Water for rivers project transforms river systems
28 August 2017
South East Local Land Services has recently completed the five year, ‘Water for Rivers’ willow control program for the Bombala-Delegate catchment.
Funded by the Water for Rivers Group and Catchment Action NSW, the $1.4 million program (plus matching in-kind contributions from land managers) completed over 165 km of willow and 50 km of blackberry control along the Delegate, Little Plains and Coolumbooka River systems.
“We wanted to achieve landscape scale willow control for these river systems, something that would have not been possible without the funding and in-kind contributions” said Leon Miners, South East Local Land Services, Senior Natural Resource Advisor.
The program, a collaboration between South East Local Land Services and over 115 land managers, represents a major achievement.
More than 95% of willows along each of the river systems have been controlled. The works have consolidated the efforts of land managers along the Delegate and Little Plains Rivers and Craigie Landcare Group which have been going on for the past 20 years.
“After completion of the five year program it is fantastic to see significant freeing up of the river. Channel choking has decreased, water quality has improved and native vegetation is recovering.
"Some landholders have also noted an increase in platypus and fish movement.
“Flow has also improved, supporting recent studies by the CSIRO which have shown that willows growing in-stream can use more than 5,000,000 litres of water per hectare of willow canopy area every year,” Leon said.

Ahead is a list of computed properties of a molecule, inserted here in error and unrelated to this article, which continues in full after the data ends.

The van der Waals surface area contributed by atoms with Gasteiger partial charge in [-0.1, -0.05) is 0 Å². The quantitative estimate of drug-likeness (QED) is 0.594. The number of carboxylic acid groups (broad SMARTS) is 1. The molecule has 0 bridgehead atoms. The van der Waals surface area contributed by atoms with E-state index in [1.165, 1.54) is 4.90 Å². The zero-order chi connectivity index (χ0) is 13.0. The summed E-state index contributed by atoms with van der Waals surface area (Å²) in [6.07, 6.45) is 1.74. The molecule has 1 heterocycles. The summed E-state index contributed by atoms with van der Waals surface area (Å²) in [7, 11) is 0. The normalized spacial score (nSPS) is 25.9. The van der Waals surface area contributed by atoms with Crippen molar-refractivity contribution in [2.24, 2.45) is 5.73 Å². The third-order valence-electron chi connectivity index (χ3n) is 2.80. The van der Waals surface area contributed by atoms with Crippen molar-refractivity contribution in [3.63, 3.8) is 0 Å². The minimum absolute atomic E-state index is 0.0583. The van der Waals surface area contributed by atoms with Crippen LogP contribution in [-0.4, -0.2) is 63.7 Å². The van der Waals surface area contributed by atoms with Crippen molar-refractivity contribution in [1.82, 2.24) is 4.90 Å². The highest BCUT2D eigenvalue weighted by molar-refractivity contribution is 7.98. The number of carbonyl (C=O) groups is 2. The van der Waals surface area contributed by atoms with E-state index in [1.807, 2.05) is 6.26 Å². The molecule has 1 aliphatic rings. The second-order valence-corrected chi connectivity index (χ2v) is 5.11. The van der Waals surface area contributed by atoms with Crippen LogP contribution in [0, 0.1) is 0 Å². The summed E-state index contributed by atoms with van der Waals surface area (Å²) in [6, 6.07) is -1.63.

The success of the program was recognised by the NSW Government, with it being a top three nomination for the Office of Environment and Heritage’s 2016 Green Globe Awards.
Whilst the funded program has been completed, South East Local Land Services is advising land managers to remain vigilant in controlling any willow re-growth that may emerge.
Willows can still enter these systems through tributary catchments and may re-infest the system. It is important that all land managers participate in controlling re-growth not only to prevent spread on their property but also neighbours downstream.
Replanting river banks and fencing to manage stock access is also encouraged to improve regeneration and recovery of these river systems.
For further information on this project or information on best practice control methods for re-growth please contact Leon Miners, South East Local Land Services on (02) 6452 1455.
Media Contact: Leon Miners, 0427 212 428, South East Local Land Services Senior Natural Resources Advisor